Now that we’ve gone over the pros and cons of being a salaried employee, let’s talk about the hourly pros and cons.
Of course, this is one of the biggest pros of being an hourly employee. After 40 hours of work, you’re entitled to overtime, which is great if you find yourself working more some weeks. During busy seasons, this is a huge perk because you get paid for the time you put in, and usually, it’s time and a half (which equals more money in your paycheck).
Some jobs offer their hourly employees double time (or double your salary) if you work on the holidays. Some also pay you double if you work the day before or after a holiday too. This is a huge bonus and perk, especially if you work in a field like HVAC or Accounting when busy seasons can fall on the holiday.
3) Don’t Have To Take Your Work Home
Another great pro as an hourly employee is that you don’t have to take your work home with you. Once your shift is up, that’s it. You can leave your place of employment behind until your next shift. Salaried employees have to work overtime as needed, and may have to work from home to finish projects if required. But as an hourly employee, you can easily separate your work and home life.
Just like with salaried work, there are cons to hourly work.
1) Less Flexibility
If you need time off for any reason, you’ll have to schedule it well in advance. Plus, you can’t just call off from work or take an extra hour or two if you need to some days. Usually, with hourly work, you have to work your shifts as they’re scheduled.
If not, you’ll have to…
- take PTO (or unpaid time) off,
- schedule vacation in advance, or
- find someone to cover your shift should an emergency arise.
2) Less Pay
If you do have to take time off, and it’s not paid, you’ll lose your pay for the hours that you didn’t work. This adds up to a smaller paycheck, which could be detrimental if your budget is tight. So if you know you’ll need time off regularly (because of kids, an illness, etc), being an hourly employee may not be the best option.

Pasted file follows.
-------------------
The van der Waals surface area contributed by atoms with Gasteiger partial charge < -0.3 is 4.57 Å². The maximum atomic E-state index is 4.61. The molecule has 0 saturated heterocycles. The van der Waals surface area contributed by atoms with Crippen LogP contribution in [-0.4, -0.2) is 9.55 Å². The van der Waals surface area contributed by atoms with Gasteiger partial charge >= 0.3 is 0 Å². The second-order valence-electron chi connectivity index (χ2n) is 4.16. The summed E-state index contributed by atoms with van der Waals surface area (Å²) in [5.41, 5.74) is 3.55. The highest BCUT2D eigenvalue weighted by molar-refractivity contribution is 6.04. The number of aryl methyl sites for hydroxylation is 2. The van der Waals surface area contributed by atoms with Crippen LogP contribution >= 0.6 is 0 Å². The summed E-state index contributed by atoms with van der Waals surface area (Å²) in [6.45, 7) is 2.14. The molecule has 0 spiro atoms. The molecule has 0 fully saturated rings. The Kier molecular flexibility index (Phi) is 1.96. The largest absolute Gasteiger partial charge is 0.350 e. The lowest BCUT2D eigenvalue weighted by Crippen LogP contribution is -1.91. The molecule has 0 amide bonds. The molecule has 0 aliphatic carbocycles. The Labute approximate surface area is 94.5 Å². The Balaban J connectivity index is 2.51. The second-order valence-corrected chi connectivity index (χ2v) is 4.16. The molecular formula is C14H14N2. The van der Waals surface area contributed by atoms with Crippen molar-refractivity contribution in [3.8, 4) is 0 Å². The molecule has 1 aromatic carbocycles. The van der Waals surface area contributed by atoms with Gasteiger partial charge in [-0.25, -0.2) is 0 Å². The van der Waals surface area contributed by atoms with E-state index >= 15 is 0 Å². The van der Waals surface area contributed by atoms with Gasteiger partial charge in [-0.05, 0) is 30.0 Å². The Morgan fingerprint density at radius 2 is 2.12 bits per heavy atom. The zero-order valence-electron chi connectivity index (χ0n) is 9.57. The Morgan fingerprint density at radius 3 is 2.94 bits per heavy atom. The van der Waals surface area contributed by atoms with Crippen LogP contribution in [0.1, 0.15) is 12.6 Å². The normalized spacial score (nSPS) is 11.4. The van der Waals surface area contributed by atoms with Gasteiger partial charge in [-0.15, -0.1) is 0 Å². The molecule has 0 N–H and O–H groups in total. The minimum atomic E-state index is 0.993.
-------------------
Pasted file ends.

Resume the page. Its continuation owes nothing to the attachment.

3) Fewer Benefits
While being an hourly employee doesn’t mean your benefits package won’t be decent, it usually isn’t as great as a salaried position’s benefits. Again, this just depends on the company that you work for and what they offer their employees, but higher management usually means better benefits.
Should You Choose Salary or Hourly?
So, in the salary vs hourly debate, who wins? For me, I’d personally choose salaried, because it’s more dependable and offers the flexibility that many people are after.
However, if you like the idea of working harder and getting paid for it, hourly may be right for you. We all have different expectations and goals, so it’s really up to you to decide which one is the better offer.
What do you choose in the salary vs hourly debate? And why?
AUTHOR Kimberly Studdard
Kim Studdard is a strategy consultant and course launching expert. When she isn't spending time with her daughter and husband, or crying over This Is Us, you'll find her teaching other mompreneurs how to scale their business without scaling their workload.